SHI Expands “Baby Raven Reads” to Anchorage
Sealaska Heritage Institute (SHI) is expanding its award-winning early literacy program, Baby Raven Reads, to Anchorage through a partnership with the Alaska Native Heritage Center (ANHC).
For Alaska’s Largest Village
Through the expansion, SHI and ANHC will offer the program for one year to Alaska Native families with children ages 5 and under in Anchorage, and participating families will receive nine Baby Raven Reads books and kits, plus invitations to family literacy events.
“Southeast Alaska is the ancient homeland of the Tlingit, Haida, and Tsimshian, but many of our people live outside of the region, and more than 2,000 reside in Anchorage,” says SHI President Rosita Worl. “We are grateful to our partner, the Alaska Native Heritage Center, for helping us to make this expansion possible.”
Baby Raven Reads improves early literacy skills by translating cultural strengths into home literacy practices and incorporating culturally familiar terms and images into books. The Library of Congress gave SHI a 2017 Best Practice Honoree award for the program. In 2018, the American Indian Library Association awarded SHI’s book Shanyaak’utlaax: Salmon Boy its American Indian Youth Literature Best Picture Book Award, and in 2020 it gave Raven Makes the Aleutians a Picture Book Honor award. In 2018, SHI’s Baby Raven book How Devil’s Club Came to Be was reviewed by the American Indians in Children’s Literature (AICL) blog as a recommended title, and in January 2020, AICL also recommended Cradle Songs of Southeast Alaska.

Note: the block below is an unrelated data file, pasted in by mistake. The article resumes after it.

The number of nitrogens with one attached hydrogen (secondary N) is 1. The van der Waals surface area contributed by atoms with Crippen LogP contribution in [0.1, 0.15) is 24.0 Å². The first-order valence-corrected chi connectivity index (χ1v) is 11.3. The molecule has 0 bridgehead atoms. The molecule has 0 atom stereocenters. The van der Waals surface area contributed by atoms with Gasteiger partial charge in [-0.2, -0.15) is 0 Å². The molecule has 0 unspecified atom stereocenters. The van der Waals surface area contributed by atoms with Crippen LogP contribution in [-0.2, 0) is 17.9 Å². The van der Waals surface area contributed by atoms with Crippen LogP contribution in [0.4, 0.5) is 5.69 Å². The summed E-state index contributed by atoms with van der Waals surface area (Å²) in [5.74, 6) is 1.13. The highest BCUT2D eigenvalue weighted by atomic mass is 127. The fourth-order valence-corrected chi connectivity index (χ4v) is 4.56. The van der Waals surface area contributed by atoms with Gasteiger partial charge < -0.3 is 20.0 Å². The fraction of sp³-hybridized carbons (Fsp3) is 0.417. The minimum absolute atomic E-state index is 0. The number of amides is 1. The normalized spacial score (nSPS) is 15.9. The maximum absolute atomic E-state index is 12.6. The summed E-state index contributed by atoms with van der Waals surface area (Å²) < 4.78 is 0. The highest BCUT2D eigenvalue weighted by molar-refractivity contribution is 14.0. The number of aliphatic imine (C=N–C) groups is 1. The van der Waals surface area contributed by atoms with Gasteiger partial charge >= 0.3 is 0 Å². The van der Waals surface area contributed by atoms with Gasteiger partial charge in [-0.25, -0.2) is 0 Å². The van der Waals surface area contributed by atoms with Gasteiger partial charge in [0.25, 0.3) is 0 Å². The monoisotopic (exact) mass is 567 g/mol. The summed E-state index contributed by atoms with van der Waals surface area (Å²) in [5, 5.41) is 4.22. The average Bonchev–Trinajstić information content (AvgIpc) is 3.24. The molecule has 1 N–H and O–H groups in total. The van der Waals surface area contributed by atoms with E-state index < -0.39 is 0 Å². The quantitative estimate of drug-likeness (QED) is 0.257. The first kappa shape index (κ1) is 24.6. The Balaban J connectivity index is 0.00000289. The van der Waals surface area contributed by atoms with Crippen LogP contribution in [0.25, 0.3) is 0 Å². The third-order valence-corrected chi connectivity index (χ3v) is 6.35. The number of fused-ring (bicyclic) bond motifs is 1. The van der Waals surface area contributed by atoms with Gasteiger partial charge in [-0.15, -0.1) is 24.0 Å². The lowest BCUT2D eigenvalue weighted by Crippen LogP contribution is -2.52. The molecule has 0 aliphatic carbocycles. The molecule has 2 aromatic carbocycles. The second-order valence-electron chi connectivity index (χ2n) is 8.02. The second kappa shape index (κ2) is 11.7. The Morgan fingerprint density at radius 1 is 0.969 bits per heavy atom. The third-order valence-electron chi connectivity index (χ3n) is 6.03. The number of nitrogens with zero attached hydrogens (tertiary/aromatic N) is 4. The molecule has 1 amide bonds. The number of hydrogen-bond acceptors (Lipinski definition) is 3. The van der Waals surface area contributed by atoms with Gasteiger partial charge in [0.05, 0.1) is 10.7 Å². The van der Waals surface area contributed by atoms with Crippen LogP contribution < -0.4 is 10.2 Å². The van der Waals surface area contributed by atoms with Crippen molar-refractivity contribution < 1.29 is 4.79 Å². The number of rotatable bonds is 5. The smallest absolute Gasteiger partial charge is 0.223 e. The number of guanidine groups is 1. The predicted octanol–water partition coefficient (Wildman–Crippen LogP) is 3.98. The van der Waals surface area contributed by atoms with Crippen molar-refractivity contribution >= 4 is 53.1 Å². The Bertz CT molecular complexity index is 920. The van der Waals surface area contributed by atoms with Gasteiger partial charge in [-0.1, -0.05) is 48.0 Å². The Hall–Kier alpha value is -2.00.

“We’ve been envisioning an expansion of this remarkable program for our statewide community for many years,” says ANHC President and CEO Emily Edenshaw, “and we are grateful for the opportunity to promote early literacy through cultural stories and reading sessions at our facility. This project fits right into our expanding suite of cultural programs, which is only made possible through strong partnerships. We are stronger together and are so excited to partner with SHI.”
The expansion is funded through a grant from the US Department of Education, which is also paying for the continuation of the program in Craig and Wrangell.